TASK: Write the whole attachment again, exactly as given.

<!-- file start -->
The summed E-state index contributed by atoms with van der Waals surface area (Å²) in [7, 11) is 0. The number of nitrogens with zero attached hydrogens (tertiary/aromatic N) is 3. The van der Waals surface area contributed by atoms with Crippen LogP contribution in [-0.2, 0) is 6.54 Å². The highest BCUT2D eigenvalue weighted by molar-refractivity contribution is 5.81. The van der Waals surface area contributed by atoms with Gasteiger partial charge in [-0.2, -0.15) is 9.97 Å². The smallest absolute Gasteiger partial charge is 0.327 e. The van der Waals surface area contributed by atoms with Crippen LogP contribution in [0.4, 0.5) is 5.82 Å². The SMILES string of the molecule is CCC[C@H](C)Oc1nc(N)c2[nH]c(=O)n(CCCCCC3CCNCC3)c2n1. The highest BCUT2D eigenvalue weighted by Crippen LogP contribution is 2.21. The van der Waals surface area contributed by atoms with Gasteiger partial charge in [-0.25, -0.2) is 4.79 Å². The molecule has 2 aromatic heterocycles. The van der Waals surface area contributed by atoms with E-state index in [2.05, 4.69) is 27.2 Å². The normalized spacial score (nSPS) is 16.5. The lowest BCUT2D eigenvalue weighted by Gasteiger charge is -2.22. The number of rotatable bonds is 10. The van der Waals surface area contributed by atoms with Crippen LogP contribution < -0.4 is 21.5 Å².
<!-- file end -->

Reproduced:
The summed E-state index contributed by atoms with van der Waals surface area (Å²) in [7, 11) is 0. The number of nitrogens with zero attached hydrogens (tertiary/aromatic N) is 3. The van der Waals surface area contributed by atoms with Crippen LogP contribution in [-0.2, 0) is 6.54 Å². The highest BCUT2D eigenvalue weighted by molar-refractivity contribution is 5.81. The van der Waals surface area contributed by atoms with Gasteiger partial charge in [-0.2, -0.15) is 9.97 Å². The smallest absolute Gasteiger partial charge is 0.327 e. The van der Waals surface area contributed by atoms with Crippen LogP contribution in [0.4, 0.5) is 5.82 Å². The SMILES string of the molecule is CCC[C@H](C)Oc1nc(N)c2[nH]c(=O)n(CCCCCC3CCNCC3)c2n1. The highest BCUT2D eigenvalue weighted by Crippen LogP contribution is 2.21. The van der Waals surface area contributed by atoms with Gasteiger partial charge in [-0.25, -0.2) is 4.79 Å². The molecule has 2 aromatic heterocycles. The van der Waals surface area contributed by atoms with E-state index in [2.05, 4.69) is 27.2 Å². The normalized spacial score (nSPS) is 16.5. The lowest BCUT2D eigenvalue weighted by Gasteiger charge is -2.22. The number of rotatable bonds is 10. The van der Waals surface area contributed by atoms with Crippen LogP contribution < -0.4 is 21.5 Å².